Results tagged “conservation” from PlanetGreen.org

Happy Birthday, LBJ!

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Lyndon and Lady Bird.jpgTo sustain an environment suitable for man, we must fight on a thousand battlegrounds. Despite all of our wealth and knowledge, we cannot create a redwood forest, a wild river, or a gleaming seashore. But we can keep those we have.                                                                                                               -- Lyndon Baines Johnson


Lyndon.jpgLauded for his contributions to civil rights and maligned for his role in the Vietnam War, Lyndon Johnson is seldom hailed as a great environmentalist. His sweeping domestic program, the Great Society, is usually thought of as an economic agenda. Of course, he was deeply committed to putting "an end to poverty and racial injustice," as he explained in May 1964 to the graduating class of the University of Michigan. "But," he continued, "that is just the beginning." Listing his goals, he declared that it was vitally important to ensure that everyone had access to "a place where man can renew contact with nature."

LBJ also understood that many people, especially the poor, were isolated from natural beauty. Places like Yellowstone and Yosemite were great, but they were also very remote. Lyndon's job was fusing the traditional conservation movement with the changing realities of America's increasingly urban society. "We must not only protect the countryside and save it from destruction, we must restore what has been destroyed and salvage the beauty and charm of our cities," he explained. Urging local governments to beautify towns and create city parks and greenways, Lyndon pledged to create new parks and recreation areas within driving distance of major cities.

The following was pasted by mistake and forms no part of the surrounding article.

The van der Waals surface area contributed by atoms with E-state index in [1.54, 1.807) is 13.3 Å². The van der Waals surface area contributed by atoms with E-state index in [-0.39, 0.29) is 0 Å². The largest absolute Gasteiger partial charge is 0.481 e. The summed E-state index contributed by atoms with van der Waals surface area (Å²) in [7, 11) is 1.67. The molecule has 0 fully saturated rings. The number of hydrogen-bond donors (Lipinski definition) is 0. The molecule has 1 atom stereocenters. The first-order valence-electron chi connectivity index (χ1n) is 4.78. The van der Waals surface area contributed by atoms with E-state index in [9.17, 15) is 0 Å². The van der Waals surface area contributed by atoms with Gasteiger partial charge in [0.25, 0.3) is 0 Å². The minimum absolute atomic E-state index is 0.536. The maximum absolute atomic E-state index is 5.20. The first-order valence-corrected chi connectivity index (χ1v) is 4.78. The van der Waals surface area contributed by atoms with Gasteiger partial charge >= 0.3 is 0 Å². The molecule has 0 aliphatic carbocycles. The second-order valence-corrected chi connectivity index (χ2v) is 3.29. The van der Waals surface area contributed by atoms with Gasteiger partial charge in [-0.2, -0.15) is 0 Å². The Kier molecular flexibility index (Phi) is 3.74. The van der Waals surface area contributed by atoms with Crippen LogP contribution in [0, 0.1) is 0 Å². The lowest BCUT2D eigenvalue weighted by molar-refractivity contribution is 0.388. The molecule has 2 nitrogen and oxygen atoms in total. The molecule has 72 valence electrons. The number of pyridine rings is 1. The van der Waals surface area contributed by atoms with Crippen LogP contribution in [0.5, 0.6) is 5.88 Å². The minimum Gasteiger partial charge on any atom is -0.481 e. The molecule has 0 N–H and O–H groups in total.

In February 1965, he spoke to Congress about conservation: "Association with beauty can enlarge man's imagination and revive his spirit. Ugliness can demean the people who live among it. What a citizen sees every day is his America. If it is attractive it adds to the quality of his life. If it is ugly it can degrade his existence."

Lyndon Johnson passed more National Park Service-related legislation than any other president, creating a staggering 52 parks, recreation areas, national historic sites, wildernesses, monuments, seashores, lakeshores and memorials! He even set aside working farms and created a national park dedicated to the performing arts (Wolf Trap National Park, in Virginia). Moreover, he created the National Parks Foundation, the National Wild and Scenic Rivers System, the Fish and Wildlife Service and the National Trails System. Among the diverse group of historic sites and national landmarks set aside during the Johnson Administration are:

Lady Bird wildflower.jpg•    Biscayne National Park, Florida
•    North Cascades National Park and San Juan Island National Historic Park, Washington
•    Carl Sandburg Home National Historic Site and Cape Lookout National Seashore, North Carolina
•    Arches National Monument and Canyonlands National Park, Utah
•    Redwoods National Park and John Muir National Historic Site, California
•    Eisenhower National Historic Site, Pennsylvania
•    Agate Fossil Beds National Park, Nebraska
•    Assateague Island National Seashore, Maryland-Virginia
•    Herbert Hoover National Park, Iowa
•    Roger Williams National Historic Park, Rhode Island
•    Roosevelt Campobello International Park, Maine-Canada
•    Ellis Island National Monument and Theodore Roosevelt Inaugural National Historic Site, New York
•    Padre Island National Seashore and Guadalupe Mountains National Park, Texas
•    John F. Kennedy National Historic Site, Massachusetts